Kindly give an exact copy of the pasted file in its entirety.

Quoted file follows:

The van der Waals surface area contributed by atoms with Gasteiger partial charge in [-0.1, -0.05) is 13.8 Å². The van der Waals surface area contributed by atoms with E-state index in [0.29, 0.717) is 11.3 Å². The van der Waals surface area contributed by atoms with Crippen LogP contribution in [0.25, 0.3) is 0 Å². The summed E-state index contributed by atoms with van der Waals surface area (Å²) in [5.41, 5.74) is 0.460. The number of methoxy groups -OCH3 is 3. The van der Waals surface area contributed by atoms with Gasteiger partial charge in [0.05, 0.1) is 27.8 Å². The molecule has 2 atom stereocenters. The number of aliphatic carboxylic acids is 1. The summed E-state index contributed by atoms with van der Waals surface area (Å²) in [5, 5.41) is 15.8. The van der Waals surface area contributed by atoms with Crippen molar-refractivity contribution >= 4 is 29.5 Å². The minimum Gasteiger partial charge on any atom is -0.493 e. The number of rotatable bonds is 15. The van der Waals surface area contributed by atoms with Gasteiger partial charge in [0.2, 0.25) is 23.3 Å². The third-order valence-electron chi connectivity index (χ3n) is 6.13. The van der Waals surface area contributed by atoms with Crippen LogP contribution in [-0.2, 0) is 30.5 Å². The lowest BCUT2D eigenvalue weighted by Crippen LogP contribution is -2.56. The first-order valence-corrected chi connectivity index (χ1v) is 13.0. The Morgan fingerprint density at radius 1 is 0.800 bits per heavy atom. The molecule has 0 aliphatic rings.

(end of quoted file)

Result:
The van der Waals surface area contributed by atoms with Gasteiger partial charge in [-0.1, -0.05) is 13.8 Å². The van der Waals surface area contributed by atoms with E-state index in [0.29, 0.717) is 11.3 Å². The van der Waals surface area contributed by atoms with Crippen LogP contribution in [0.25, 0.3) is 0 Å². The summed E-state index contributed by atoms with van der Waals surface area (Å²) in [5.41, 5.74) is 0.460. The number of methoxy groups -OCH3 is 3. The van der Waals surface area contributed by atoms with Gasteiger partial charge in [0.05, 0.1) is 27.8 Å². The molecule has 2 atom stereocenters. The number of aliphatic carboxylic acids is 1. The summed E-state index contributed by atoms with van der Waals surface area (Å²) in [5, 5.41) is 15.8. The van der Waals surface area contributed by atoms with Crippen molar-refractivity contribution >= 4 is 29.5 Å². The minimum Gasteiger partial charge on any atom is -0.493 e. The number of rotatable bonds is 15. The van der Waals surface area contributed by atoms with Gasteiger partial charge in [0.2, 0.25) is 23.3 Å². The third-order valence-electron chi connectivity index (χ3n) is 6.13. The van der Waals surface area contributed by atoms with Crippen LogP contribution in [-0.2, 0) is 30.5 Å². The lowest BCUT2D eigenvalue weighted by Crippen LogP contribution is -2.56. The first-order valence-corrected chi connectivity index (χ1v) is 13.0. The Morgan fingerprint density at radius 1 is 0.800 bits per heavy atom. The molecule has 0 aliphatic rings.